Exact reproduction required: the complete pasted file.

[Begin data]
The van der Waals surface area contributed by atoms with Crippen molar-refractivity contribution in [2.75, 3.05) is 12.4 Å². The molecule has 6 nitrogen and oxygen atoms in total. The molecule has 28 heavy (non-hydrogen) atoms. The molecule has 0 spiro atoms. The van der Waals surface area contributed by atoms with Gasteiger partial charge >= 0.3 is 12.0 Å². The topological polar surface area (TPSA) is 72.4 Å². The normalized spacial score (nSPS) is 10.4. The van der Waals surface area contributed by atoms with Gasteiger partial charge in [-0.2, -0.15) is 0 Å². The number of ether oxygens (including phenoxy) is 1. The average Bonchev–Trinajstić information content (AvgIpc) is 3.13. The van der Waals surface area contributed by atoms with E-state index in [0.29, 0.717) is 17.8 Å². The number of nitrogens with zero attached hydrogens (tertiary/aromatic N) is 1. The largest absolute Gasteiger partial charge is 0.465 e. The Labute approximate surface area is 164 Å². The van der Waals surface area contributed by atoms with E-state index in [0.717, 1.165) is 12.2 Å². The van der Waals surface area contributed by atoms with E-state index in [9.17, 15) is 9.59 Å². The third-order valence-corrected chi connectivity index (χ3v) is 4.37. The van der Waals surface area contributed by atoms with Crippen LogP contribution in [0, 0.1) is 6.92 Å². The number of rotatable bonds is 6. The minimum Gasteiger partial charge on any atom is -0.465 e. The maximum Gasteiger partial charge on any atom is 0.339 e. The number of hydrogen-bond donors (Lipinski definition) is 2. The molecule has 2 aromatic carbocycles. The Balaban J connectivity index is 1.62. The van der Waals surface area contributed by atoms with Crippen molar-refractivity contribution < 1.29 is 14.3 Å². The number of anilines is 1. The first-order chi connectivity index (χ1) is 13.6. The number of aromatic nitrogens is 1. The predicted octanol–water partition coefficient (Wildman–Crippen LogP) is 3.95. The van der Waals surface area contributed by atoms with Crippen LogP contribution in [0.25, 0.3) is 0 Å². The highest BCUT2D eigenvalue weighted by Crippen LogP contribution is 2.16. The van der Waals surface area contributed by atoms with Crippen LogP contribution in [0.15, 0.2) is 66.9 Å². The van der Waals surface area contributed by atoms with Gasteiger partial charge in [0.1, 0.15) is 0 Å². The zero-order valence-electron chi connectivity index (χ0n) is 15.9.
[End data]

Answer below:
The van der Waals surface area contributed by atoms with Crippen molar-refractivity contribution in [2.75, 3.05) is 12.4 Å². The molecule has 6 nitrogen and oxygen atoms in total. The molecule has 28 heavy (non-hydrogen) atoms. The molecule has 0 spiro atoms. The van der Waals surface area contributed by atoms with Gasteiger partial charge >= 0.3 is 12.0 Å². The topological polar surface area (TPSA) is 72.4 Å². The normalized spacial score (nSPS) is 10.4. The van der Waals surface area contributed by atoms with Gasteiger partial charge in [-0.2, -0.15) is 0 Å². The number of ether oxygens (including phenoxy) is 1. The average Bonchev–Trinajstić information content (AvgIpc) is 3.13. The van der Waals surface area contributed by atoms with E-state index in [0.29, 0.717) is 17.8 Å². The number of nitrogens with zero attached hydrogens (tertiary/aromatic N) is 1. The largest absolute Gasteiger partial charge is 0.465 e. The Labute approximate surface area is 164 Å². The van der Waals surface area contributed by atoms with E-state index in [0.717, 1.165) is 12.2 Å². The van der Waals surface area contributed by atoms with E-state index in [9.17, 15) is 9.59 Å². The third-order valence-corrected chi connectivity index (χ3v) is 4.37. The van der Waals surface area contributed by atoms with Crippen LogP contribution in [0, 0.1) is 6.92 Å². The number of rotatable bonds is 6. The minimum Gasteiger partial charge on any atom is -0.465 e. The maximum Gasteiger partial charge on any atom is 0.339 e. The number of hydrogen-bond donors (Lipinski definition) is 2. The molecule has 2 aromatic carbocycles. The Balaban J connectivity index is 1.62. The van der Waals surface area contributed by atoms with Crippen molar-refractivity contribution < 1.29 is 14.3 Å². The number of anilines is 1. The first-order chi connectivity index (χ1) is 13.6. The number of aromatic nitrogens is 1. The predicted octanol–water partition coefficient (Wildman–Crippen LogP) is 3.95. The van der Waals surface area contributed by atoms with Crippen LogP contribution in [0.25, 0.3) is 0 Å². The highest BCUT2D eigenvalue weighted by Crippen LogP contribution is 2.16. The van der Waals surface area contributed by atoms with Crippen LogP contribution in [0.15, 0.2) is 66.9 Å². The van der Waals surface area contributed by atoms with Gasteiger partial charge in [0.1, 0.15) is 0 Å². The zero-order valence-electron chi connectivity index (χ0n) is 15.9.